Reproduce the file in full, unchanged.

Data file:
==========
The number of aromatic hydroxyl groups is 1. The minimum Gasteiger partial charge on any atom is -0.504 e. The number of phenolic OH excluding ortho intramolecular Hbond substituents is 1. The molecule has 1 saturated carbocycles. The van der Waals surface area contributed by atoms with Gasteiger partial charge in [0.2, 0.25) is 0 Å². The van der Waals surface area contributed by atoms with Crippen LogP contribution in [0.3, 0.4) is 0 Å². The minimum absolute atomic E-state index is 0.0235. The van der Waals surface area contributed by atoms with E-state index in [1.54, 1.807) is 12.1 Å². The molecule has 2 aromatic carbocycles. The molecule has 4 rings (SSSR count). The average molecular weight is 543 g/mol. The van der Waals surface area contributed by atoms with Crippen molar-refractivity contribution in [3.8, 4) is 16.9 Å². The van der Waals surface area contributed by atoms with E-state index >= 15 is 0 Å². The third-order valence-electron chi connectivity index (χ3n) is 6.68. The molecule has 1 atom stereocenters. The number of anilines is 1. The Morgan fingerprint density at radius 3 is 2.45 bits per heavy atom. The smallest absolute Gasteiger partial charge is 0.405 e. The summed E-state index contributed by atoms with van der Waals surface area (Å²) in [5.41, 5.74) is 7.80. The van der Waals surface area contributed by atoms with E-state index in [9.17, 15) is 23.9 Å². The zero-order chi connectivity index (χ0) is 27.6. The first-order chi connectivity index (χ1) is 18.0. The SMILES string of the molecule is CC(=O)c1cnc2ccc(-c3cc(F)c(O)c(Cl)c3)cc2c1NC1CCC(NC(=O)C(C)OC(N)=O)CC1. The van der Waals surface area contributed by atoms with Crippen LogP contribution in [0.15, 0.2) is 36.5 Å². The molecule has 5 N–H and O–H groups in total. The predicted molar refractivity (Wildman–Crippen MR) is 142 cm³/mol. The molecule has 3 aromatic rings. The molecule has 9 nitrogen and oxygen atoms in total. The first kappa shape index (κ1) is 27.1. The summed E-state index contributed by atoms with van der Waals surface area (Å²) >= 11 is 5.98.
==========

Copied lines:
The number of aromatic hydroxyl groups is 1. The minimum Gasteiger partial charge on any atom is -0.504 e. The number of phenolic OH excluding ortho intramolecular Hbond substituents is 1. The molecule has 1 saturated carbocycles. The van der Waals surface area contributed by atoms with Gasteiger partial charge in [0.2, 0.25) is 0 Å². The van der Waals surface area contributed by atoms with Crippen LogP contribution in [0.3, 0.4) is 0 Å². The minimum absolute atomic E-state index is 0.0235. The van der Waals surface area contributed by atoms with E-state index in [1.54, 1.807) is 12.1 Å². The molecule has 2 aromatic carbocycles. The molecule has 4 rings (SSSR count). The average molecular weight is 543 g/mol. The van der Waals surface area contributed by atoms with Crippen molar-refractivity contribution in [3.8, 4) is 16.9 Å². The van der Waals surface area contributed by atoms with E-state index >= 15 is 0 Å². The third-order valence-electron chi connectivity index (χ3n) is 6.68. The molecule has 1 atom stereocenters. The number of anilines is 1. The Morgan fingerprint density at radius 3 is 2.45 bits per heavy atom. The smallest absolute Gasteiger partial charge is 0.405 e. The summed E-state index contributed by atoms with van der Waals surface area (Å²) in [5.41, 5.74) is 7.80. The van der Waals surface area contributed by atoms with E-state index in [9.17, 15) is 23.9 Å². The zero-order chi connectivity index (χ0) is 27.6. The first-order chi connectivity index (χ1) is 18.0. The SMILES string of the molecule is CC(=O)c1cnc2ccc(-c3cc(F)c(O)c(Cl)c3)cc2c1NC1CCC(NC(=O)C(C)OC(N)=O)CC1. The van der Waals surface area contributed by atoms with Crippen LogP contribution in [0.15, 0.2) is 36.5 Å². The molecule has 5 N–H and O–H groups in total. The predicted molar refractivity (Wildman–Crippen MR) is 142 cm³/mol. The molecule has 3 aromatic rings. The molecule has 9 nitrogen and oxygen atoms in total. The first kappa shape index (κ1) is 27.1. The summed E-state index contributed by atoms with van der Waals surface area (Å²) >= 11 is 5.98.